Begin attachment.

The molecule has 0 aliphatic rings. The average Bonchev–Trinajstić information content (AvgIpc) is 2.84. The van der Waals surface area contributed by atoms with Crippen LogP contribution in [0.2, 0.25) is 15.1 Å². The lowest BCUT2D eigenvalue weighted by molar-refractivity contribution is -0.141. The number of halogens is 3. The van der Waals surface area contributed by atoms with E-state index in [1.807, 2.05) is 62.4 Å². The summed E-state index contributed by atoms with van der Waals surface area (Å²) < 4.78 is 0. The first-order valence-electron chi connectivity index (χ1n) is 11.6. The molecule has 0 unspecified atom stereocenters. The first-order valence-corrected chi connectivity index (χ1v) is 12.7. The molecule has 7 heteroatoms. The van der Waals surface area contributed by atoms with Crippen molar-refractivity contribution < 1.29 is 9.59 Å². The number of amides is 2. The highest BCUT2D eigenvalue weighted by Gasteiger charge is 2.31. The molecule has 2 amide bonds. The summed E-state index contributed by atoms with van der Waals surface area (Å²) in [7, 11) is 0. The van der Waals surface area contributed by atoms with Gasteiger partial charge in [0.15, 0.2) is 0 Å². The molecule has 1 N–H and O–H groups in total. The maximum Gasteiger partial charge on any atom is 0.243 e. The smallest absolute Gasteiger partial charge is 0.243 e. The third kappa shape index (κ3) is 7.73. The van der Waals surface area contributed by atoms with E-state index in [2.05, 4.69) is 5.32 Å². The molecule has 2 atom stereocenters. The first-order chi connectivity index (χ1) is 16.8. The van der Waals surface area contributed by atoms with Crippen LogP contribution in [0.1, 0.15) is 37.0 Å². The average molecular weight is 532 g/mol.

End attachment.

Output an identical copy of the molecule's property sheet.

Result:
The molecule has 0 aliphatic rings. The average Bonchev–Trinajstić information content (AvgIpc) is 2.84. The van der Waals surface area contributed by atoms with Crippen LogP contribution in [0.2, 0.25) is 15.1 Å². The lowest BCUT2D eigenvalue weighted by molar-refractivity contribution is -0.141. The number of halogens is 3. The van der Waals surface area contributed by atoms with E-state index in [1.807, 2.05) is 62.4 Å². The summed E-state index contributed by atoms with van der Waals surface area (Å²) < 4.78 is 0. The first-order valence-electron chi connectivity index (χ1n) is 11.6. The molecule has 0 unspecified atom stereocenters. The first-order valence-corrected chi connectivity index (χ1v) is 12.7. The molecule has 7 heteroatoms. The van der Waals surface area contributed by atoms with Crippen molar-refractivity contribution < 1.29 is 9.59 Å². The number of amides is 2. The highest BCUT2D eigenvalue weighted by Gasteiger charge is 2.31. The molecule has 2 amide bonds. The summed E-state index contributed by atoms with van der Waals surface area (Å²) in [7, 11) is 0. The van der Waals surface area contributed by atoms with Gasteiger partial charge in [0.15, 0.2) is 0 Å². The molecule has 1 N–H and O–H groups in total. The maximum Gasteiger partial charge on any atom is 0.243 e. The smallest absolute Gasteiger partial charge is 0.243 e. The third kappa shape index (κ3) is 7.73. The van der Waals surface area contributed by atoms with E-state index in [2.05, 4.69) is 5.32 Å². The molecule has 2 atom stereocenters. The first-order chi connectivity index (χ1) is 16.8. The van der Waals surface area contributed by atoms with Crippen LogP contribution in [0.1, 0.15) is 37.0 Å². The average molecular weight is 532 g/mol.